NAIROBI July 17 2017 – Education officers in the field are now required to spend three days every week inspecting basic education institutions, the Cabinet Secretary for Education, Dr. Fred Matiang’i has said.
Dr. Matiang’i said the weekly inspection of schools will help the government establish how well teaching and learning is taking place saying it was important that children received instruction as required.
It was also important that education officers find out the conditions in which children learned the comfort of their classrooms, dormitories and the food they ate in their dining halls.
Dr. Matiang’i made the remarks moments after officially opening the Amboseli International School in Kajiado County—a private Secondary school which is offering 8.4.4 system of education as well as the IGSE.
The Cabinet Secretary said frequent inspection of schools ensures that the policies and standards of education are effectively implemented by school administrators.
“There can be no quality education if teachers are not in class and if there are no instructional materials,” the CS noted.
Dr. Matiang’i also underscored the need for schools to be concerned about developing the creativity and growth of children.
“We should raise our children to be happy and confident in life,” Dr. Matiang’i noted, saying it was not enough to focus on learning alone.
He said regimented teaching and learning environment stifled creativity, and growth of children thereby undermining the need to grow children holistically.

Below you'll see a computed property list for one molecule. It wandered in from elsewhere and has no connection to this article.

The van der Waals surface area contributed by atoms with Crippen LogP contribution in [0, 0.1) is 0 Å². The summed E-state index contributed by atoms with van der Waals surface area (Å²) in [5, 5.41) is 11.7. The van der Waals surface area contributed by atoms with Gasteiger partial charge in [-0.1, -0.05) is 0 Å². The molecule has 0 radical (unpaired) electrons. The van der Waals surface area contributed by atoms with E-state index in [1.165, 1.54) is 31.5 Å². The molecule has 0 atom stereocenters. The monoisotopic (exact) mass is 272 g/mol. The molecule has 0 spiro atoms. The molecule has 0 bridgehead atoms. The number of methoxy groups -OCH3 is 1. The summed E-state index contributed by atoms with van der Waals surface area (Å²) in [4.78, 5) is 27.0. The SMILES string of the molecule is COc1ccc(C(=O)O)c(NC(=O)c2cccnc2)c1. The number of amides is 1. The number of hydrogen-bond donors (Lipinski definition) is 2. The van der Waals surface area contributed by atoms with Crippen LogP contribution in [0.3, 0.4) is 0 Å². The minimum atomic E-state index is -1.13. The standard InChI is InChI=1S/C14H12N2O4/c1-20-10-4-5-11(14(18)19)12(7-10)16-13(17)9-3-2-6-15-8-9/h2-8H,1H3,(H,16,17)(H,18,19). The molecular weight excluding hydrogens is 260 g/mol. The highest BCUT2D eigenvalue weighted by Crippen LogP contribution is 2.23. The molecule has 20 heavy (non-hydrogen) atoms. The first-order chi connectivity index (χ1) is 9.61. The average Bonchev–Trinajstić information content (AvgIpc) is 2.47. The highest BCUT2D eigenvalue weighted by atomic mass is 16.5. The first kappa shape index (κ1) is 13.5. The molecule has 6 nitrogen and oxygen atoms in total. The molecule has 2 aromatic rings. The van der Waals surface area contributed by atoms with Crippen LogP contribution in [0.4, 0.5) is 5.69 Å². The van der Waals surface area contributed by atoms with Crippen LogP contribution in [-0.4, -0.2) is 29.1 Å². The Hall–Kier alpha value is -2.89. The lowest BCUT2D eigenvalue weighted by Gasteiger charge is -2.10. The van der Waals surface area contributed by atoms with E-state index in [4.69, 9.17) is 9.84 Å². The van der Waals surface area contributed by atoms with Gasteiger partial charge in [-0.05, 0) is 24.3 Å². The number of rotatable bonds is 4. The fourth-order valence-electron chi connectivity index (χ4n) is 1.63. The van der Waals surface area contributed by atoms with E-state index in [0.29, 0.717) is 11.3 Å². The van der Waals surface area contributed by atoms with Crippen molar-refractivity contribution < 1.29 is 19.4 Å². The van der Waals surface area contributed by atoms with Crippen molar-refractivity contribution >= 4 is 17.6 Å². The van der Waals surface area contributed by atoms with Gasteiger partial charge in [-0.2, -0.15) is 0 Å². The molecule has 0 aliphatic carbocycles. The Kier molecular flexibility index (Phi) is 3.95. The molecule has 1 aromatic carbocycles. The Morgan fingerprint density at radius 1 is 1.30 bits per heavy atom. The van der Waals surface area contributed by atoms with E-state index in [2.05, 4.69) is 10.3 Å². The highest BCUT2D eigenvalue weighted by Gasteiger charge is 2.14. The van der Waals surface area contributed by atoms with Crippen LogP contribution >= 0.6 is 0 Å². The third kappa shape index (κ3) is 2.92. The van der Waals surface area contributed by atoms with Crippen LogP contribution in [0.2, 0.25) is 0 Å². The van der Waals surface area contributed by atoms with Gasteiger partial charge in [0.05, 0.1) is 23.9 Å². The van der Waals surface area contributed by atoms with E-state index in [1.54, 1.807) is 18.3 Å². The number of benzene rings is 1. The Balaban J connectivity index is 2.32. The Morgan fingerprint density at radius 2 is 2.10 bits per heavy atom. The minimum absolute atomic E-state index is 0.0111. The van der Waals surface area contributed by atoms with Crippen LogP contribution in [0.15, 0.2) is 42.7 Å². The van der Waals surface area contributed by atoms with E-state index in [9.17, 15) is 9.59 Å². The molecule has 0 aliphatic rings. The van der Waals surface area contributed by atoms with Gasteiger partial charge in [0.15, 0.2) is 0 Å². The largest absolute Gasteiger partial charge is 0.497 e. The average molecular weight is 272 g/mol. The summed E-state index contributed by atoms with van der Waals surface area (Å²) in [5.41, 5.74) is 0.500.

He praised private investments in education, saying it supplemented government commitment to provide education to all children.
He said government was appreciative of the institution of private schools by incorporating them in the Early Childhood Literacy Programme, popularly known as Tusome, and in the early mathematics development programs which are aimed at strengthening the teaching and learning literacy and numeracy in classes one to 2.
Dr. Matiang’i stressed the need for schools offering international curriculum to ensure that their students studied History of Kenya and Kiswahili up to grade Nine—the equivalent of form two under 8.4.4 system of education.
He said a significant number of children in these schools were Kenyans.
“It was important that we expose our children to Kenya’s history as they are expected to play a critical role in the public affairs affairs of Kenya when they come of age,” Dr. Matiang’i noted.
He challenged the students to grow responsible citizens.
“You will amount to nothing if you are not a disciplined person,” he warned.
At the same time, Dr. Matiang’i expressed the need for tolerance among Kenyans.
He said the laws of Kenya allowed people o live and invest anywhere.
He said the government guaranteed the protection of life, property and investments of every person.
In attendance included the Acting Director General, Mr. Robert Masese, the Founder of the School, Mrs. Amina Ibrahim Mohammed, senior government officials and parents.